• Deal on Citigroup Tower Puts Buyer in the Real Estate Big Leagues
    Allied Partners completed the deal for the Citigroup tower located on Lexington Avenue and 53rd Street. The deal for Citigroup tower was at $725 million with a $36.25 million cash deposit. The acquisition of the landmark building places Allied Partners with the elites of New York Real Estate.
    [The New York Times 2/8/2001]

January 2001
  • Recession Fears Ease Rents
    The future of the real estate market is in question as the economy begins to slow down. Real Estate professionals predict most markets will remain relatively unaffected until the end of the year. However, several markets including Clinton, Clinton South, West Village, and TriBeCa will be affected with lower rents. This is primarily due to the recent drop out of dot-com tenant that heavily occupied theses areas. The rapid creation of sublease will lower the rent for the effected areas.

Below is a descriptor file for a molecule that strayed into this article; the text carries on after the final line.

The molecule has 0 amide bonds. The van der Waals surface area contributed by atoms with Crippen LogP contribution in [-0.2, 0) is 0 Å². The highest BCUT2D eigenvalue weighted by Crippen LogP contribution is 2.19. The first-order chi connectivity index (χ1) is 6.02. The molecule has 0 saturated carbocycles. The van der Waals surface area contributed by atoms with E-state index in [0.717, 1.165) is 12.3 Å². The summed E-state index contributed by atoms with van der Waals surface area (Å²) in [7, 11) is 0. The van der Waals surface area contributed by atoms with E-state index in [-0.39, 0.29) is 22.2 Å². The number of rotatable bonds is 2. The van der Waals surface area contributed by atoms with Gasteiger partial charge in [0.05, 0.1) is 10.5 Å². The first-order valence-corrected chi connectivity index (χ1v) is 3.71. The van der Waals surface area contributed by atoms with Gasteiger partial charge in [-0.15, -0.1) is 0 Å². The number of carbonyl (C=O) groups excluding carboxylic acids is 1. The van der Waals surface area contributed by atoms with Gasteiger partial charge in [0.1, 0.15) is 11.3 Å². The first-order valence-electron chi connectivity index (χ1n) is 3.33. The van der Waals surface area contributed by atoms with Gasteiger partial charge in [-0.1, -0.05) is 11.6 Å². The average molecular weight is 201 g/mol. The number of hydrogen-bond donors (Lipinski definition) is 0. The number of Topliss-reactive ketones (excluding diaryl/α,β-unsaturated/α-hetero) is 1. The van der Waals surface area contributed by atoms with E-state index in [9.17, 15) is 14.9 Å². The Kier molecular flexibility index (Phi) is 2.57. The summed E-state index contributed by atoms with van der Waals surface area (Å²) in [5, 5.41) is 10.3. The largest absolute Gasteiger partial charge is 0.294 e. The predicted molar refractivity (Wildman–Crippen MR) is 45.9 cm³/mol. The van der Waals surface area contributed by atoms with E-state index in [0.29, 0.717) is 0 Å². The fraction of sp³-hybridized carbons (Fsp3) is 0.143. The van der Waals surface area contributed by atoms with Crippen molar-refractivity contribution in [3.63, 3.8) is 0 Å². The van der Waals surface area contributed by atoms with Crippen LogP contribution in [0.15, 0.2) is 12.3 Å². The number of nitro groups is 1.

[Crain's NYC 1/28/2001]

  • Room for a Growing Company to Consolidate
    Getty Images, one of the leading providers of photographic and visual materials, acquired 225,000 square feet in a 17 story building in TriBeCa. Getty's leasing process, the search and negotiations, took more than a year before the final lease was signed last April. The 15 year lease, provided with options, is currently valued by real estate executives at $175-$200 million. Furthermore, Getty acquired 36,000 square feet across the street from 75 Varick Street, renamed to 1 Hudson Square. It's 72,000 square foot option on the third floor in 2002 at 1 Hudson square should make consolidating its New York operations unproblematic.
    [The Wall Street Journal 1/24/2001]

  • NY's 'Green' Building Law Draws a Rash of Red Flags